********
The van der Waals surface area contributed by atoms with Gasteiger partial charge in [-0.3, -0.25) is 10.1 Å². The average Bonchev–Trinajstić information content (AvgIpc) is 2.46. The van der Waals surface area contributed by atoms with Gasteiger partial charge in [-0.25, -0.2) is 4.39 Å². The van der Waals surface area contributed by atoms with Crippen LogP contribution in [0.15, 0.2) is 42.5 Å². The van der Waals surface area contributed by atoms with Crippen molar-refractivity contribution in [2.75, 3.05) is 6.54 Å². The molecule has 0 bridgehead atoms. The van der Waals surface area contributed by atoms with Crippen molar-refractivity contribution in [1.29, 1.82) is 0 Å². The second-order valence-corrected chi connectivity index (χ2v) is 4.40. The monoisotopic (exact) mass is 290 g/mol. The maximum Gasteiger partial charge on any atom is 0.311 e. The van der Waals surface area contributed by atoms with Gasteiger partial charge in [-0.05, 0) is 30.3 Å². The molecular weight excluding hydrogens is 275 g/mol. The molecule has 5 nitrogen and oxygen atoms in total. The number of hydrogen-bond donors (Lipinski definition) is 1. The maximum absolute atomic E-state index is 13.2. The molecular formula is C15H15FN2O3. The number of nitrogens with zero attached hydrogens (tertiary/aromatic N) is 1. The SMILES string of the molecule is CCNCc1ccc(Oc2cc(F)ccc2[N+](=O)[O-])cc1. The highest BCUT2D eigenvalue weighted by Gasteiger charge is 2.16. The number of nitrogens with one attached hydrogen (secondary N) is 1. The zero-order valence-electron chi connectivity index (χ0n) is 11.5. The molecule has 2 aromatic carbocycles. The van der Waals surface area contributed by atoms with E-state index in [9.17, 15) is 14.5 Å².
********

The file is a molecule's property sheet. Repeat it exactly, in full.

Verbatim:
The van der Waals surface area contributed by atoms with Gasteiger partial charge in [-0.3, -0.25) is 10.1 Å². The average Bonchev–Trinajstić information content (AvgIpc) is 2.46. The van der Waals surface area contributed by atoms with Gasteiger partial charge in [-0.25, -0.2) is 4.39 Å². The van der Waals surface area contributed by atoms with Crippen LogP contribution in [0.15, 0.2) is 42.5 Å². The van der Waals surface area contributed by atoms with Crippen molar-refractivity contribution in [2.75, 3.05) is 6.54 Å². The molecule has 0 bridgehead atoms. The van der Waals surface area contributed by atoms with Crippen molar-refractivity contribution in [1.29, 1.82) is 0 Å². The second-order valence-corrected chi connectivity index (χ2v) is 4.40. The monoisotopic (exact) mass is 290 g/mol. The maximum Gasteiger partial charge on any atom is 0.311 e. The van der Waals surface area contributed by atoms with Gasteiger partial charge in [-0.05, 0) is 30.3 Å². The molecular weight excluding hydrogens is 275 g/mol. The molecule has 5 nitrogen and oxygen atoms in total. The number of hydrogen-bond donors (Lipinski definition) is 1. The maximum absolute atomic E-state index is 13.2. The molecular formula is C15H15FN2O3. The number of nitrogens with zero attached hydrogens (tertiary/aromatic N) is 1. The SMILES string of the molecule is CCNCc1ccc(Oc2cc(F)ccc2[N+](=O)[O-])cc1. The highest BCUT2D eigenvalue weighted by Gasteiger charge is 2.16. The number of nitrogens with one attached hydrogen (secondary N) is 1. The zero-order valence-electron chi connectivity index (χ0n) is 11.5. The molecule has 2 aromatic carbocycles. The van der Waals surface area contributed by atoms with E-state index in [9.17, 15) is 14.5 Å².